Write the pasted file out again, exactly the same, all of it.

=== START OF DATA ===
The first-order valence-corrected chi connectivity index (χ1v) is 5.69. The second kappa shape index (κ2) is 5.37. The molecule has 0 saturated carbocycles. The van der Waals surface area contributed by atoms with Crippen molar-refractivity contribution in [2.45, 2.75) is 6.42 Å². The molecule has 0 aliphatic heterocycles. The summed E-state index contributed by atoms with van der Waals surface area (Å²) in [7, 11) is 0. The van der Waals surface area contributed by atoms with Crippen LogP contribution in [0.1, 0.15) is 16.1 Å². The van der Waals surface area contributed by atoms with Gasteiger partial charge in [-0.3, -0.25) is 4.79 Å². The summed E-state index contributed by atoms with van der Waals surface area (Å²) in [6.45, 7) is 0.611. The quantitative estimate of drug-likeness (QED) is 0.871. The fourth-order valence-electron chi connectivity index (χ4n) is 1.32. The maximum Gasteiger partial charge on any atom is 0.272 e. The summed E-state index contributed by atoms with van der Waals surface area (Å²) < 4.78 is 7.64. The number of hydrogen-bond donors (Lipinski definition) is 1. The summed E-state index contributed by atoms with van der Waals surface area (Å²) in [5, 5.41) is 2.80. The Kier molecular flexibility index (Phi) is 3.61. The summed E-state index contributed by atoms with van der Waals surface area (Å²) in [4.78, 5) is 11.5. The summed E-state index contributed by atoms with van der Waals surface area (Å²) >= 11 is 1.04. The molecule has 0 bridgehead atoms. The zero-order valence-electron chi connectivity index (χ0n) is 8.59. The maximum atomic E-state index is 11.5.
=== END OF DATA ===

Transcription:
The first-order valence-corrected chi connectivity index (χ1v) is 5.69. The second kappa shape index (κ2) is 5.37. The molecule has 0 saturated carbocycles. The van der Waals surface area contributed by atoms with Crippen molar-refractivity contribution in [2.45, 2.75) is 6.42 Å². The molecule has 0 aliphatic heterocycles. The summed E-state index contributed by atoms with van der Waals surface area (Å²) in [7, 11) is 0. The van der Waals surface area contributed by atoms with Crippen LogP contribution in [0.1, 0.15) is 16.1 Å². The van der Waals surface area contributed by atoms with Gasteiger partial charge in [-0.3, -0.25) is 4.79 Å². The summed E-state index contributed by atoms with van der Waals surface area (Å²) in [6.45, 7) is 0.611. The quantitative estimate of drug-likeness (QED) is 0.871. The fourth-order valence-electron chi connectivity index (χ4n) is 1.32. The maximum Gasteiger partial charge on any atom is 0.272 e. The summed E-state index contributed by atoms with van der Waals surface area (Å²) < 4.78 is 7.64. The number of hydrogen-bond donors (Lipinski definition) is 1. The summed E-state index contributed by atoms with van der Waals surface area (Å²) in [5, 5.41) is 2.80. The Kier molecular flexibility index (Phi) is 3.61. The summed E-state index contributed by atoms with van der Waals surface area (Å²) in [4.78, 5) is 11.5. The summed E-state index contributed by atoms with van der Waals surface area (Å²) >= 11 is 1.04. The molecule has 0 bridgehead atoms. The zero-order valence-electron chi connectivity index (χ0n) is 8.59. The maximum atomic E-state index is 11.5.